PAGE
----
Of all the ironies surrounding Valerie Adams' apparent misfire yesterday, this one is cruellest: the champion shot putter took herself out of the pre-Olympic spotlight to avoid the glare and drama, but the drama found her.
Adams was near inconsolable yesterday after throwing below her best in the final of the shot put. Her best throw of 20.70m was 54cm short of the personal best she threw at the world championships at Daegu last year and a massive 66cm behind Nadzeya Ostapchuk.
That she and her great Belarusian rival reaffirmed that they are at the top and the rest are still some way behind - Adams' off night was still 22cm better than Evgeniia Kolodko's throw to win bronze - was of cold comfort to her.
Where many people would give their right arm for the opportunity to stand upon a medal dais just one time, whatever the step, Adams' tear-stained distress reflected the fact that not all silver medals are created equal.
The New Zealand Olympic Committee did wrong by Adams in the lead-up, that much is clear. After her event they vowed to put whatever support was available around Adams to help her cope with the disappointment. The uncharitable would note that after the registration imbroglio, their "support" was probably the last thing she needed.
"It caused a little bit of stress," she said. "That's the sort of s*** you don't need to deal with."
So she won't. That will be left to manager Nick Cowan, who could not be contacted yesterday, to mop up.
The incident was regrettable, but was it game-changing?
Ostapchuk came here in the form of her life and even though it is difficult to digest, when she's at the top of her game she can throw further than Adams. It's there in black and white. Ostapchuk has a season best of 21.58m; Adams has a personal best of 21.24m.
To have a chance against the Belarusian in this sort of mood, Adams needed to be at her intimidating, physically imposing best. In her words: "I put my heart out there trying, but it just didn't come together".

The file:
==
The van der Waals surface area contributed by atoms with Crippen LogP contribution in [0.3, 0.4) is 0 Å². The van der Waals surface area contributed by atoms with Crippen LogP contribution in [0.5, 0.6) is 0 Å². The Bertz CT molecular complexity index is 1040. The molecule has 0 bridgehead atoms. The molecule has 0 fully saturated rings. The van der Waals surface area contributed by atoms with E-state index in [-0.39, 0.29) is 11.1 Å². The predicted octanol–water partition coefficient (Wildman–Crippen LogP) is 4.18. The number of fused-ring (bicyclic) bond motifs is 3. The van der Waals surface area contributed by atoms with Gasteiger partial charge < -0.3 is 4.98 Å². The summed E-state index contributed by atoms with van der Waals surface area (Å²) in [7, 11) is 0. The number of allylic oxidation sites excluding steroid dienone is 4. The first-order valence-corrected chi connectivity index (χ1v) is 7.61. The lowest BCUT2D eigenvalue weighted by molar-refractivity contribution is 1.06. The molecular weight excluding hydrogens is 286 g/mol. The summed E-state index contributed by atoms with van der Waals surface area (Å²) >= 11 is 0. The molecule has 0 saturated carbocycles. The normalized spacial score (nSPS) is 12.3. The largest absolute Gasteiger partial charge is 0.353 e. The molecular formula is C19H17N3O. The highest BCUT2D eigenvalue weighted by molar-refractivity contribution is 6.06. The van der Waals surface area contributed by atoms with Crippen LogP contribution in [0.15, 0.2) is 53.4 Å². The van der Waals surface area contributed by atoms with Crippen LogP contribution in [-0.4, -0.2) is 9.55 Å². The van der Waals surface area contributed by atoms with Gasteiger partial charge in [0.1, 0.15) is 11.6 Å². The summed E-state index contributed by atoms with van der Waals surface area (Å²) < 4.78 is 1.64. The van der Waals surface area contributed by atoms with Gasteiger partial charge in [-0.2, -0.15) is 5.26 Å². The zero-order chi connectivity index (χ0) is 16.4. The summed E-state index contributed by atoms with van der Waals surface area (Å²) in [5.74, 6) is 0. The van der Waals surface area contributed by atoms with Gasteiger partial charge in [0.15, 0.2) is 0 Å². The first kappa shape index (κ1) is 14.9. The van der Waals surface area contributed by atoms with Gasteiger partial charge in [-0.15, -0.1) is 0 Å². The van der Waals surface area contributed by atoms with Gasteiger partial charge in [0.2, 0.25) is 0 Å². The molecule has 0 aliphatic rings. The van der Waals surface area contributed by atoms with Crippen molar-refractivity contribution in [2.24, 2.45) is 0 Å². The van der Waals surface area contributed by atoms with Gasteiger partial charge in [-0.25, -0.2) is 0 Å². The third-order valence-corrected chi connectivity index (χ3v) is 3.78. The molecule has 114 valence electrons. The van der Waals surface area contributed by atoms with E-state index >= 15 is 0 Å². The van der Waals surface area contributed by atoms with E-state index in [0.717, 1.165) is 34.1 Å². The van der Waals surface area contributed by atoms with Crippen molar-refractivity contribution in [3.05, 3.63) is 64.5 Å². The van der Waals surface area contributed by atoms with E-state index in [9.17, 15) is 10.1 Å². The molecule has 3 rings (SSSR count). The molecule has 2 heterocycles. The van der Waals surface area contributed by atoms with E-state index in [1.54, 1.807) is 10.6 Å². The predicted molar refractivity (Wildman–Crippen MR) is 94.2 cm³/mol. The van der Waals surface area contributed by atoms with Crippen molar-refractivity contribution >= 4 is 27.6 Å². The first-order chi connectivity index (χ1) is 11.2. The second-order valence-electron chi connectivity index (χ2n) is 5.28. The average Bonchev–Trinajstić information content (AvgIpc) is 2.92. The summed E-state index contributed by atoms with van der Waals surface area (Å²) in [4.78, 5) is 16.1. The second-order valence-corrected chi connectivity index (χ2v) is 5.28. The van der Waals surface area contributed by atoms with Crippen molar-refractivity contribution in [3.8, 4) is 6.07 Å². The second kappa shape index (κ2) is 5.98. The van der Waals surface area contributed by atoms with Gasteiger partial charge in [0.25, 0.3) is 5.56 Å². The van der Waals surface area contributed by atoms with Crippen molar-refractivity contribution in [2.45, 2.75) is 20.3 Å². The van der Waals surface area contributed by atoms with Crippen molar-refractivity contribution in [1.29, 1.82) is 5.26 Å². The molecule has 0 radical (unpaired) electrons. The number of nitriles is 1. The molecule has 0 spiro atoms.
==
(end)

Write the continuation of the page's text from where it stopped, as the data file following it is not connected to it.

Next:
"Suddenly something blocked today," said her Swiss coach Jean-Pierre Egger. "I saw it on her face. I've never seen Valerie with such an Egyptian [mummy] face.
"I went to her too late at the end and said 'Valerie, please smile'. She smiled, but I don't know, I must discuss what the problem was with her."
When it came to the performance of Ostapchuk, Adams was happy to acknowledge that "you've got to give credit to her; it's her day".
Egger was more enigmatic in his assessment.
"I would prefer to keep silent on this performance, if you understand me."
We probably do, but the nudge-nudge, wink-wink acceptance of defeat is based more on stereotype than it is evidence.
For her part, Ostapchuk, through an interpreter, put her rapid improvement down to a lengthy rest period last year and the evolution of new training methodology under coach Aleksander Efimov.
The marker has been laid down for Adams. She has signalled her intention to continue on to Rio and, at 27, is young enough to go to Madrid, Tokyo or Istanbul, whichever of those cities is chosen to host the 2020 Games.
She now knows she has to throw further if she is to regain her mantle. Physically, she is a superb athlete, the most imposing looking in the infield. Her battle might be more mental.
Adams has been through a lot in the past four years - a divorce and three different coaches (Kirsten Hellier, who coached her to gold in Beijing was in the stands as part of the Chinese coaching team).
She wanted this victory badly to erase all the difficult stuff.
That's probably why silver seemed like a booby prize.